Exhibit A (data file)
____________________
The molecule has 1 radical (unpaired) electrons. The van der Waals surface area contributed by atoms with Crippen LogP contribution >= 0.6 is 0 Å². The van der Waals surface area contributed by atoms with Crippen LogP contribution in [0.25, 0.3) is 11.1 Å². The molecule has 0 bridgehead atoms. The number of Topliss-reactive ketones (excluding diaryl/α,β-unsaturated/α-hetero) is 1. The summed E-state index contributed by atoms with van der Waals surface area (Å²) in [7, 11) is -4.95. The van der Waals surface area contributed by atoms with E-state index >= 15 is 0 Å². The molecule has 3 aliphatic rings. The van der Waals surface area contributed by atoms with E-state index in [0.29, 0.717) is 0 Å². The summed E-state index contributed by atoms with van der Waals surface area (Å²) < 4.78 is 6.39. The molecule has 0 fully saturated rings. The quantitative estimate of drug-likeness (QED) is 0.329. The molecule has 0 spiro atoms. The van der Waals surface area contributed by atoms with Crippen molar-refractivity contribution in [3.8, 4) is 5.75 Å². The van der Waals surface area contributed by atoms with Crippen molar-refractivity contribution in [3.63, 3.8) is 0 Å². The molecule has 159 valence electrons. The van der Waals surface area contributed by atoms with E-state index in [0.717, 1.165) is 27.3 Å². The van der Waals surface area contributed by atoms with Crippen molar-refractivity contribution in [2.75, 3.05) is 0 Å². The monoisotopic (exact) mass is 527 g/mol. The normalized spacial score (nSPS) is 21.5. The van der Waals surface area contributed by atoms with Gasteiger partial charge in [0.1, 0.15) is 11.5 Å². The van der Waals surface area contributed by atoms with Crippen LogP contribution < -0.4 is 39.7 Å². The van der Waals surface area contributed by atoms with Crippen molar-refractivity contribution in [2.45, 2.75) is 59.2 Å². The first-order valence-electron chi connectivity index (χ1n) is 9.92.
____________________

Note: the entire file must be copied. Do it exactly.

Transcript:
The molecule has 1 radical (unpaired) electrons. The van der Waals surface area contributed by atoms with Crippen LogP contribution >= 0.6 is 0 Å². The van der Waals surface area contributed by atoms with Crippen LogP contribution in [0.25, 0.3) is 11.1 Å². The molecule has 0 bridgehead atoms. The number of Topliss-reactive ketones (excluding diaryl/α,β-unsaturated/α-hetero) is 1. The summed E-state index contributed by atoms with van der Waals surface area (Å²) in [7, 11) is -4.95. The van der Waals surface area contributed by atoms with E-state index >= 15 is 0 Å². The molecule has 3 aliphatic rings. The van der Waals surface area contributed by atoms with E-state index in [0.29, 0.717) is 0 Å². The summed E-state index contributed by atoms with van der Waals surface area (Å²) < 4.78 is 6.39. The molecule has 0 fully saturated rings. The quantitative estimate of drug-likeness (QED) is 0.329. The molecule has 0 spiro atoms. The van der Waals surface area contributed by atoms with Crippen molar-refractivity contribution in [3.8, 4) is 5.75 Å². The van der Waals surface area contributed by atoms with Crippen molar-refractivity contribution in [3.63, 3.8) is 0 Å². The molecule has 159 valence electrons. The van der Waals surface area contributed by atoms with E-state index in [0.717, 1.165) is 27.3 Å². The van der Waals surface area contributed by atoms with Crippen molar-refractivity contribution in [2.75, 3.05) is 0 Å². The monoisotopic (exact) mass is 527 g/mol. The normalized spacial score (nSPS) is 21.5. The van der Waals surface area contributed by atoms with Gasteiger partial charge in [0.1, 0.15) is 11.5 Å². The van der Waals surface area contributed by atoms with Crippen LogP contribution < -0.4 is 39.7 Å². The van der Waals surface area contributed by atoms with Crippen molar-refractivity contribution in [2.45, 2.75) is 59.2 Å². The first-order valence-electron chi connectivity index (χ1n) is 9.92.